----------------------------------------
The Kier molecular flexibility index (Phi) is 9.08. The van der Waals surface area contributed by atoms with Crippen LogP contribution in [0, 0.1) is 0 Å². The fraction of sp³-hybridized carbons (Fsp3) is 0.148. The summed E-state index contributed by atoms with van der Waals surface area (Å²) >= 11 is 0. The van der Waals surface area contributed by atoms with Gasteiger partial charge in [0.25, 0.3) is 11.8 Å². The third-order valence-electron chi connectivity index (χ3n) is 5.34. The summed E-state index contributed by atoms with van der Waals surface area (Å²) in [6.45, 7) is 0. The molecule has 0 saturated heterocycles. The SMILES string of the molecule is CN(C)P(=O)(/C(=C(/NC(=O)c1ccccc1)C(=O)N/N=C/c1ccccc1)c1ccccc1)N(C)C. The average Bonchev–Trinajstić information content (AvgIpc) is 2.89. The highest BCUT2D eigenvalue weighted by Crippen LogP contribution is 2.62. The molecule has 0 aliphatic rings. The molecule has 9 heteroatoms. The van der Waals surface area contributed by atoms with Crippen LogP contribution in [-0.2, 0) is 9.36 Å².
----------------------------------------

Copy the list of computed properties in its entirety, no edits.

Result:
The Kier molecular flexibility index (Phi) is 9.08. The van der Waals surface area contributed by atoms with Crippen LogP contribution in [0, 0.1) is 0 Å². The fraction of sp³-hybridized carbons (Fsp3) is 0.148. The summed E-state index contributed by atoms with van der Waals surface area (Å²) >= 11 is 0. The van der Waals surface area contributed by atoms with Gasteiger partial charge in [0.25, 0.3) is 11.8 Å². The third-order valence-electron chi connectivity index (χ3n) is 5.34. The summed E-state index contributed by atoms with van der Waals surface area (Å²) in [6.45, 7) is 0. The molecule has 0 saturated heterocycles. The SMILES string of the molecule is CN(C)P(=O)(/C(=C(/NC(=O)c1ccccc1)C(=O)N/N=C/c1ccccc1)c1ccccc1)N(C)C. The average Bonchev–Trinajstić information content (AvgIpc) is 2.89. The highest BCUT2D eigenvalue weighted by Crippen LogP contribution is 2.62. The molecule has 0 aliphatic rings. The molecule has 9 heteroatoms. The van der Waals surface area contributed by atoms with Crippen LogP contribution in [-0.2, 0) is 9.36 Å².